I always assumed that the success of my practice was due to diligence, integrity, and dedication to service. Over 30 years,
my mixed-animal country practice—limited to house calls for the first few years and in a valley that had never before had
a private veterinary practitioner—grew into a 12-doctor state-of-the-art group.
I've been asked many times to speak at veterinary conferences to explain how the four equal partners managed to get along
without conflict for three decades and how we were able to keep our employees so long, with several retiring after 25 years
of employment. The answer isn't money. We never earned as much as many of our California colleagues, and the high-caliber
people we employed could unquestionably have made a lot more money in some other calling.
Well, I just finished reading a book that explained our success to me. As I read Why Pride Matters More Than Money: The Power of the World's Greatest Motivational Force by Jon R. Katzenbach, I understood for the first time why our practice was such a happy one and why we had such esprit de
corps. I recommend this book to every practice owner, regardless of your practice's size.
In our practice, we never paid anyone on the basis of how much income he or she was generating. Each partner got the same
salary—whether a large-animal or small-animal veterinarian and whether a surgeon or a general practitioner—and we all shared
emergency duty. After all, who contributes more to a practice, the doctor who diagnoses a tumor or the surgeon who removes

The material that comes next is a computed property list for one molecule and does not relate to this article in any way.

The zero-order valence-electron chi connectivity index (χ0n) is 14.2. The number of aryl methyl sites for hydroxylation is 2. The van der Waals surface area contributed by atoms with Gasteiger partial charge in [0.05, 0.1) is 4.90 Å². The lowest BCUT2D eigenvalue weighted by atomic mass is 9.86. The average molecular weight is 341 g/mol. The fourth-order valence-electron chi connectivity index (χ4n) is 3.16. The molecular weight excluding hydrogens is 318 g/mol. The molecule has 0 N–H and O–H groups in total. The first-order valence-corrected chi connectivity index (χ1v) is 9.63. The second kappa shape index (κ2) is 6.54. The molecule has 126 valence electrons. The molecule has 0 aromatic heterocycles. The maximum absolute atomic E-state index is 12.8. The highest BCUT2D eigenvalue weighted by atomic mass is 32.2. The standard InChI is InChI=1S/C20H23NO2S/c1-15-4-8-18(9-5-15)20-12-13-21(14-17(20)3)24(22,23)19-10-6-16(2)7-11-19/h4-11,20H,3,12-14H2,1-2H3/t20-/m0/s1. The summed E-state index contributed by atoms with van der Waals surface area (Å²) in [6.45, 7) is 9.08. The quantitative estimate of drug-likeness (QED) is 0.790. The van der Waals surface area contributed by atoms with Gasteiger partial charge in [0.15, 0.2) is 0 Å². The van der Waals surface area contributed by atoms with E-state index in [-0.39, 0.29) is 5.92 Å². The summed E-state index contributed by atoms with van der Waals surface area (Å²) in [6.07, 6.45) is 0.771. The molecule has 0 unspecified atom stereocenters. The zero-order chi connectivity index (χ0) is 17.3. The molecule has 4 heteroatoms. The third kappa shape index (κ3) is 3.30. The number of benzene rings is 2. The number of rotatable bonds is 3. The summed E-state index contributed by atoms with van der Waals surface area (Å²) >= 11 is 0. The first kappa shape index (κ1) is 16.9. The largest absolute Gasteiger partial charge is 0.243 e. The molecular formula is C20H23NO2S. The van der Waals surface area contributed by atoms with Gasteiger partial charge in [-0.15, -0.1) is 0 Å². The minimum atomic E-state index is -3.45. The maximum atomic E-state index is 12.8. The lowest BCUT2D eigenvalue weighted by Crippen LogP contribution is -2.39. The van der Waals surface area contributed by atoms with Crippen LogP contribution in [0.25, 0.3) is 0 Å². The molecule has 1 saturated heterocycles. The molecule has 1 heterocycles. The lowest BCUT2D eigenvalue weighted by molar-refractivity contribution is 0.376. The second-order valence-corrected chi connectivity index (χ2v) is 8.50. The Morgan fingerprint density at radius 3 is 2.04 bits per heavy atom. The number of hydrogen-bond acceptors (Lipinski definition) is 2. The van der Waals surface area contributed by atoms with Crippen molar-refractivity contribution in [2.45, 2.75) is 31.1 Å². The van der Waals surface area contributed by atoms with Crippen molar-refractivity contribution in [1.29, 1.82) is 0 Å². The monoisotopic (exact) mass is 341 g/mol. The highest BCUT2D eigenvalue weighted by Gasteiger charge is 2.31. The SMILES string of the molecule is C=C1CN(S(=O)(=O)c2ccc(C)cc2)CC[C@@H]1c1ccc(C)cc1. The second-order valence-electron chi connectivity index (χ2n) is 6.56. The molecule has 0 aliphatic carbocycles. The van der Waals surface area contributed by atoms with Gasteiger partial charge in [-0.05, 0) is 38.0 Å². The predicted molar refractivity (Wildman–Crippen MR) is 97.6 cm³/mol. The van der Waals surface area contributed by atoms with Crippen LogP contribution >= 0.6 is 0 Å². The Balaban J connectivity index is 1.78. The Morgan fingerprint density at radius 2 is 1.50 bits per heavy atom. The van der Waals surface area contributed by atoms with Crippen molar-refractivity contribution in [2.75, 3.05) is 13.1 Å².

it? It's a team effort.
The success of a group practice largely depends on the creation of a team spirit. Individual egos must be subordinate to pride
in the team. This philosophy must start at the top, with the person who originates the practice. When I hired Dr. Bob Kind,
he was an associate, but nobody knew that. My staff and clients assumed he was an equal partner because that was how I treated
him. Eventually, he became a partner, and when we hired a third veterinarian, we used the same approach and so it went.
Reading this book put it all in perspective for me. I did it right mostly, and it worked. I have seen so many practices in
which jealousy reigns, conflict brews within the staff, and staff members grumble because they think someone else is getting
more money than he or she deserves. If we aren't happy in our daily practice, it isn't worth it. Life is short, and we only
live once. We've all been told that money isn't the source of happiness. This book explains what is: It's pride!
Robert M. Miller, DVM, is an author and a cartoonist, speaker, and Veterinary Medicine Practitioner Advisory Board member
from Thousand Oaks, Calif. His thoughts in "Mind Over Miller" are drawn from 32 years as a mixed-animal practitioner. Visit
his Web site at
Robert M. Miller